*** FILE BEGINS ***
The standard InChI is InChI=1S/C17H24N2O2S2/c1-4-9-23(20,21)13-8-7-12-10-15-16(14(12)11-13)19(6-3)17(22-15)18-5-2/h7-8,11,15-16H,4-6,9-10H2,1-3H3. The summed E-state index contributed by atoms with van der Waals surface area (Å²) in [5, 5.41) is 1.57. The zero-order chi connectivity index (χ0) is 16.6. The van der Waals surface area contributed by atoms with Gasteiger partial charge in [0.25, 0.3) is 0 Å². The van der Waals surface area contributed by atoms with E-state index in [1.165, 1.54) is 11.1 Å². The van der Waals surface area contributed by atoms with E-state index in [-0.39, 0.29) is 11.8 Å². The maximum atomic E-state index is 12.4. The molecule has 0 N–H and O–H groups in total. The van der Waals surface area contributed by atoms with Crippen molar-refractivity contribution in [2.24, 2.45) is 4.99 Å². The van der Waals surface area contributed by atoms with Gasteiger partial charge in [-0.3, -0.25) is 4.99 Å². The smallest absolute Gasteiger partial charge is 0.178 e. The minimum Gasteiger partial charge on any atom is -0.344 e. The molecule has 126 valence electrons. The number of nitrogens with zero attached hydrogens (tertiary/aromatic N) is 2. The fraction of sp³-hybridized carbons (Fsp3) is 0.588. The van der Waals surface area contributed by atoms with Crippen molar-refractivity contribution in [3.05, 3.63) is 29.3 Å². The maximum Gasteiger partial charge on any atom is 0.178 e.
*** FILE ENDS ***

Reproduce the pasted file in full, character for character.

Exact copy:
The standard InChI is InChI=1S/C17H24N2O2S2/c1-4-9-23(20,21)13-8-7-12-10-15-16(14(12)11-13)19(6-3)17(22-15)18-5-2/h7-8,11,15-16H,4-6,9-10H2,1-3H3. The summed E-state index contributed by atoms with van der Waals surface area (Å²) in [5, 5.41) is 1.57. The zero-order chi connectivity index (χ0) is 16.6. The van der Waals surface area contributed by atoms with Gasteiger partial charge in [0.25, 0.3) is 0 Å². The van der Waals surface area contributed by atoms with E-state index in [1.165, 1.54) is 11.1 Å². The van der Waals surface area contributed by atoms with E-state index in [-0.39, 0.29) is 11.8 Å². The maximum atomic E-state index is 12.4. The molecule has 0 N–H and O–H groups in total. The van der Waals surface area contributed by atoms with Crippen molar-refractivity contribution in [2.24, 2.45) is 4.99 Å². The van der Waals surface area contributed by atoms with Gasteiger partial charge in [-0.3, -0.25) is 4.99 Å². The smallest absolute Gasteiger partial charge is 0.178 e. The minimum Gasteiger partial charge on any atom is -0.344 e. The molecule has 126 valence electrons. The number of nitrogens with zero attached hydrogens (tertiary/aromatic N) is 2. The fraction of sp³-hybridized carbons (Fsp3) is 0.588. The van der Waals surface area contributed by atoms with Crippen molar-refractivity contribution in [3.05, 3.63) is 29.3 Å². The maximum Gasteiger partial charge on any atom is 0.178 e.